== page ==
Judging: The Judging Process

Judging

Quick Links

2014 Winners List
Judging Process
What Makes a Good Entry?
Competition Guidelines
Contact Us

The Judging Process

The judging process has four stages:

  • All competition entries are reviewed.
  • Semifinalist Selection: 30 semifinalist teams are chosen.
  • Finalist Selection: 8 finalist teams are chosen to attend the National Championship Event.
  • National Competition: Judges select the two Gold Medal Winning Teams and the Columbus Foundation Community Grant Winning Team.

NOTE: Semifinalist, finalist and winning team categories each have different judging criteria.

The Semifinalist Judging Process

Group Photo1. All entries received are screened for compliance to the rules.

2. One copy is kept on file and one copy is sent to three separate, randomly selected judges (prominent educators, scientists, engineers and community leaders).

3. Each entry is evaluated anonymously based on the stated criteria (see below) and assigned a numerical score by each judge.

4. Entry evaluations are collected and an aggregate score is created based on the sum of the three separate judges' numerical scores.

5. The top 30 entries with the highest aggregate scores are selected as semifinalists (30 total semifinalists).

6. All teams receive a feedback form with comments from the three judges.

Criteria Evaluation

Each entry will be evaluated based on creativity, innovation, scientific accuracy, relevance to the community, feasibility and clarity of communication. The following categories will be used to score the entries:

1. Creativity: The demonstration of imagination, problem-solving techniques, artistic skills, etc.

2. Innovation: An assessment of the proposed solution's uniqueness, the use of science to solve the problem and the potential impact of the solution on the community or in general.

3. Scientific Accuracy: An assessment of the application of scientific laws and theory and an evaluation of the methods used to research the topic and to test the proposed solution.

4. Feasibility: An assessment of the likelihood that the solution will work as presented based on relevant economic, political and social issues. Higher points will be given to plans that are developed fully versus plans that need adjustments to succeed.

5. Clarity of Communication: Includes adherence to the entry guidelines (written and visual), as well as grammar, writing skills, organization of the facts and data, etc. Project should show a coherent display and presentation.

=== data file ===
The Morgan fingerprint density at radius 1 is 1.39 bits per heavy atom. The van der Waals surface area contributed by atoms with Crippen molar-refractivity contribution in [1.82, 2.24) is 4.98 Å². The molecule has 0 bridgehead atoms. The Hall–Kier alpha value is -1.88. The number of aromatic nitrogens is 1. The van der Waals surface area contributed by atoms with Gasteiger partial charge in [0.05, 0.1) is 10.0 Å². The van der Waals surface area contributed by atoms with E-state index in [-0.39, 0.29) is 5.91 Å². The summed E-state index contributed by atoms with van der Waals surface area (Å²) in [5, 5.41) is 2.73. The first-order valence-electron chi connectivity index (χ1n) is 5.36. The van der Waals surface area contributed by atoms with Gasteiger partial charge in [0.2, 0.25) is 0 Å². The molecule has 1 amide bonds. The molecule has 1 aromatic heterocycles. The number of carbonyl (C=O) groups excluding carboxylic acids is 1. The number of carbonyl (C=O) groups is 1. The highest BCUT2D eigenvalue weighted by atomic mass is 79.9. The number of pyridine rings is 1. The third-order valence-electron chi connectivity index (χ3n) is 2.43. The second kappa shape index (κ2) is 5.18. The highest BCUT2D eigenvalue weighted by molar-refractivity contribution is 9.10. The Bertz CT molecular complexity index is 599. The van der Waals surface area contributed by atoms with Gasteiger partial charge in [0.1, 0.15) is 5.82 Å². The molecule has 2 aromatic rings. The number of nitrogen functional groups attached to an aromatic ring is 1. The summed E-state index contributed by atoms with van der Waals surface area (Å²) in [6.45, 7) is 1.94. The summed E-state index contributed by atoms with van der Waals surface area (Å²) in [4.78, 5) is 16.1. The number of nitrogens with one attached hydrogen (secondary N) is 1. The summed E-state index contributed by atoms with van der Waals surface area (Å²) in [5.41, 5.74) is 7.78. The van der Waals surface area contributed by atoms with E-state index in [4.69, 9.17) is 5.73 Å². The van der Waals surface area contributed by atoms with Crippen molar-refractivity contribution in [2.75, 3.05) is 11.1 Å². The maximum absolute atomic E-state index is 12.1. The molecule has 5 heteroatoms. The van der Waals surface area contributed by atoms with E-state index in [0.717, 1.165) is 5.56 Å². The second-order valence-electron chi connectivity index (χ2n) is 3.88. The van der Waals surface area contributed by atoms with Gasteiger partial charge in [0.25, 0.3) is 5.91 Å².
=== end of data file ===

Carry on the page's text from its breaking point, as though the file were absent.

Points

Each entry is assigned a numerical score by each judge as follows:

  • Creativity: 20 points
  • Innovation: 20 points
  • Scientific Accuracy: 24 points
  • Feasibility: 18 points
  • Clarity of Communication: 18 points

Semifinalist teams will be announced mid-April 2015.

RETURN TO TOP

The Finalist Judging Process

1. A separate panel of judges will evaluate all 30 semifinalist entries based on the same judging criteria used to select the semifinalists.

2. The judging panel may include prominent educators, scientists, engineers and community leaders and may include officers of the sponsoring organization.

3. The panel will meet to discuss the entries based on the scored results of each panelist.

4. Discussion will continue until there is a unanimous vote of approval for selecting the eight finalist teams.

Criteria Evaluation

Evaluation criteria for finalist team selection are the same as for the semifinalist team selection described above.

Points

Each entry is assigned a numerical score by each judge as follows:

  • Creativity: 20 points
  • Innovation: 20 points
  • Scientific Accuracy: 24 points
  • Feasibility: 18 points
  • Clarity of Communication: 18 points

Finalist teams will be announced late April 2015.

RETURN TO TOP

The National Competition Judging Process

1. Six weeks before the National Championship Event, each finalist team will receive detailed instructions concerning the National Championship Event competition.

2. Before attending, finalist teams are asked to develop a five-minute live presentation and display booth. Presentations should be informative and entertaining. Materials used in the display booth may include videos, computer programs, models, etc. Teams may refine and improve upon the original entry idea(s).

3. Each finalist team is provided with a $200 development grant to fund the development of the presentation and the display booth. Teams may not exceed the $200 limit, including in-kind contributions. Teams may be asked to submit a ledger of expenses.

4. After the five-minute presentation, the judges will ask in-depth questions and the team will have time to further demonstrate the booth materials.

5. The judges independently evaluate and score each team and meet to deliberate the merits of each finalist team.

6. National award winners will be announced at the National Championship Event.

NOTE: The National Championship Event is scheduled for June 2015.

Criteria

1. Evaluation criteria are the same as for the semifinalist and finalist selections described above (creativity, innovation, scientific accuracy, feasibility and clarity of communication).

2. In addition to the components judged at previous stages, finalist teams will also be judged on:

  • The five-minute team presentation.
  • The display booth and presentation materials.
  • Question-and-answer session.

RETURN TO TOP